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What does a firefighting job pay?

I’ll tell you right away that I didn’t become a firefighter in order to get rich


Photo/St. Louis County

By Mick Mayers

In Michael Karter and Gary Stein’s NFPA‘s U.S. Fire Department Profile, released in 2013, there were more than 1.12 million firefighters in 30,100 fire departments throughout the United States. Thirty-one percent of those 1.12 million were career firefighters. This same report indicated that only 2,610 fire departments were classified as “all career” staff with the remaining being a mixture of mostly career, mostly volunteer, and all volunteer agencies.

One might think it is difficult to get a job as a career firefighter, but a lot of the difficulty is actually in being located (or willing to relocate to) where the jobs are. This might seem to some to be a no-brainer, but if you look at the numbers, you’ll see why it isn‘t the case. According to the Bureau of Labor Statistics, in 2013 the annual mean wage for firefighters ran from $18,950 to as high as $90,140. While that low seems incredibly low and the high incredibly high, the reality is that the median annual wage is approximately $45,600. In the realm of getting rich, you aren‘t going to do it in this profession. In the communities in which the annual mean wage of firefighters was just above $90,000, the average annual mean wage was $67,410 for all occupations, housing costs 220 percent of the United States average, and property taxes more than 300 percent of the national average.

I’ll tell you right away that I didn’t become a firefighter in order to get rich. Being the fourth generation on the job, we like to say it is the “family business.” People who know me know I’d do it for free, and I have before, but I’m blessed to have been able to make a living doing something I love and am proud of. But for a long time, firefighters realized that the job was a relatively secure position with decent benefits. My own plan was to start young, work hard, then hopefully be healthy enough to take my retirement benefit. If you were lucky, after 20 to 25 years of firefighting and getting a decent education, you could get a chief‘s job in another city or state, or even take on a new career.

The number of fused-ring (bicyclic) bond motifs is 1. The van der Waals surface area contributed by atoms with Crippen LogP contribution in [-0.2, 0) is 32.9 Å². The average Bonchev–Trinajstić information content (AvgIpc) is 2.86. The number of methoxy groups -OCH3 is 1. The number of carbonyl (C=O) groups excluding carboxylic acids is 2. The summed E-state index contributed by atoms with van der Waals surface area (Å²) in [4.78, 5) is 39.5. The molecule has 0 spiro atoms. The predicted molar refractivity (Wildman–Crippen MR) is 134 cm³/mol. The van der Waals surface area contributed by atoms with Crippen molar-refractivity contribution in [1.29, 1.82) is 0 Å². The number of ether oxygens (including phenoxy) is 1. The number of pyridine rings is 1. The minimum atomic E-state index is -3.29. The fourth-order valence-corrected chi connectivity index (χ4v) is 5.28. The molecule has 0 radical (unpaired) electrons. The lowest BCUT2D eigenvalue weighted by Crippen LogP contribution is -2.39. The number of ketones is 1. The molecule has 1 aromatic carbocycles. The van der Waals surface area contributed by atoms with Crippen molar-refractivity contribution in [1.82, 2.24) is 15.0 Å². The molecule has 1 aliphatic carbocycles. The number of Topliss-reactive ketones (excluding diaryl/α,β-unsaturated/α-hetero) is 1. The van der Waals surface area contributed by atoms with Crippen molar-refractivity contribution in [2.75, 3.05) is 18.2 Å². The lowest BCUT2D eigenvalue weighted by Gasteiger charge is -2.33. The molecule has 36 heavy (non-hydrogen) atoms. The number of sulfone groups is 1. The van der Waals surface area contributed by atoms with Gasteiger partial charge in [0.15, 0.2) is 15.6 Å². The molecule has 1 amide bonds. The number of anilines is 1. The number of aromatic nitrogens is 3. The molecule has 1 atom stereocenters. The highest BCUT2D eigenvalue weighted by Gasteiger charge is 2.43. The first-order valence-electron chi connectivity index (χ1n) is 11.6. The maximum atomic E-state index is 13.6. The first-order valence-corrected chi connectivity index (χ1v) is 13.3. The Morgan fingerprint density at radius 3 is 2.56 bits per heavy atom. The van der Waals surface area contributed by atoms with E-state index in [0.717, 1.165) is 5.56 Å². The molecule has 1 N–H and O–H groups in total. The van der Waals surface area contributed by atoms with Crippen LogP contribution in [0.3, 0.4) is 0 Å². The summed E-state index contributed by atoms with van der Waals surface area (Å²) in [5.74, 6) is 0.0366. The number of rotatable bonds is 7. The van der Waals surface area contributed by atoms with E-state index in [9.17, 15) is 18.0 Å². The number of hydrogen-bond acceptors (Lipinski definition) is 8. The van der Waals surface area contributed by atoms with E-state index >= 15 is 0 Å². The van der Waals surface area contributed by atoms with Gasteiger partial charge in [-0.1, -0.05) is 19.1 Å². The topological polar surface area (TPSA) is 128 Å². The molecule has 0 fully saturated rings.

Unfortunately, many of our brothers and sisters aren’t so lucky.

NIOSH study of firefighters published in 2013 found considerably increased rates of cancer as compared to the U.S. population as a whole and two times greater the rate of mesothelioma — an aggressive cancer affecting the membrane lining of the lungs and abdomen. In their “golden years”, firefighters often must also contend with the toll of spinal or other musculoskeletal injuries, burns, or respiratory diseases, and firefighter retirement benefits simply don‘t keep up with the bills that come from those situations. I know relatively young firefighters who have had to go out on a disabling injury or illness, and frankly, firefighting disability payouts in most communities are horrible.

Then there are the “haters;” individuals who have a perception that firefighters have cushy jobs where they sleep all day waiting for a call. I‘ll admit, there are few departments around the nation who do little to dispel that myth. There are also those departments who have been implicated in unethical and illegal compensation manipulation. Departments like those give the vast majority of hard-working, community-minded firefighters a bad name. Believe it or not, we resent their antics as much as any other citizen if not more for the embarrassment they give our profession.

Most firefighters, when they report for duty, have in addition to their emergency response duties, any number of daily duties that include inspecting for fire hazards in the community, educating civilians in fire safety, response to non-emergency assistance calls, and maintaining the apparatus and fire protection systems. Firefighters in most communities are required to train for a certain amount of time each shift and also to study for promotional or certification exams. And of course, since the taxpayers are truly the owners of the station and apparatus, the firefighters must keep the building, trucks, and equipment clean.

With all of that, it is certainly possible to make a living as a firefighter, as I have done for 32 years. There are organizations in the country like the one I work for, who have made considerable strides in providing a safe yet challenging workplace, in encouraging health and wellness, and in providing decent benefits that encourage us to do a better job through performance incentives, paying for employees to take college courses, and sharing the costs of healthcare insurance.

Firefighting can be dirty, difficult, and stressful work, but at the end of the day, I have a considerable amount of pride in my career choice. While not everyone can do the job, physically or mentally, most firefighters are guys and gals that the community can trust to be there for them in their hour of need, people with a considerable amount of integrity and competence that given the amount of money they actually make each year, is a considerable return on investment for the taxpaying citizen.

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